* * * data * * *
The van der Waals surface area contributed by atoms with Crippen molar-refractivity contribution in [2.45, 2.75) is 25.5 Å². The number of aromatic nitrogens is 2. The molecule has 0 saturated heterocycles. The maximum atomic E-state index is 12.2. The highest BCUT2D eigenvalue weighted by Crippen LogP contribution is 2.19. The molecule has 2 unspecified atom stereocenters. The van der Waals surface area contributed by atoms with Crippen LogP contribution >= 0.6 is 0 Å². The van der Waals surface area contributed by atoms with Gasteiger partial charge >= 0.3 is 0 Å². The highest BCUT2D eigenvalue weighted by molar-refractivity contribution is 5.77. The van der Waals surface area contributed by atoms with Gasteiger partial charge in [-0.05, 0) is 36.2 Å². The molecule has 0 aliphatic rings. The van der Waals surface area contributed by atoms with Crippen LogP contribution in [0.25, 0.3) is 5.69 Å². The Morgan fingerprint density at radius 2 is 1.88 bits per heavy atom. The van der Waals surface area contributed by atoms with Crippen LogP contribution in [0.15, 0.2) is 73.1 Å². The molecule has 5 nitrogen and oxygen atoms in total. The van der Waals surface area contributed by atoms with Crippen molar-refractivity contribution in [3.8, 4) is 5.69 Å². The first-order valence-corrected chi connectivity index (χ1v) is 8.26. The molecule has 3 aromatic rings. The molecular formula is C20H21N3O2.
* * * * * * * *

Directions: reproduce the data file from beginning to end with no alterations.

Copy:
The van der Waals surface area contributed by atoms with Crippen molar-refractivity contribution in [2.45, 2.75) is 25.5 Å². The number of aromatic nitrogens is 2. The molecule has 0 saturated heterocycles. The maximum atomic E-state index is 12.2. The highest BCUT2D eigenvalue weighted by Crippen LogP contribution is 2.19. The molecule has 2 unspecified atom stereocenters. The van der Waals surface area contributed by atoms with Crippen LogP contribution >= 0.6 is 0 Å². The van der Waals surface area contributed by atoms with Gasteiger partial charge >= 0.3 is 0 Å². The highest BCUT2D eigenvalue weighted by molar-refractivity contribution is 5.77. The van der Waals surface area contributed by atoms with Gasteiger partial charge in [-0.05, 0) is 36.2 Å². The molecule has 0 aliphatic rings. The van der Waals surface area contributed by atoms with Crippen LogP contribution in [0.25, 0.3) is 5.69 Å². The Morgan fingerprint density at radius 2 is 1.88 bits per heavy atom. The van der Waals surface area contributed by atoms with Crippen LogP contribution in [0.15, 0.2) is 73.1 Å². The molecule has 5 nitrogen and oxygen atoms in total. The van der Waals surface area contributed by atoms with Crippen molar-refractivity contribution in [3.8, 4) is 5.69 Å². The first-order valence-corrected chi connectivity index (χ1v) is 8.26. The molecule has 3 aromatic rings. The molecular formula is C20H21N3O2.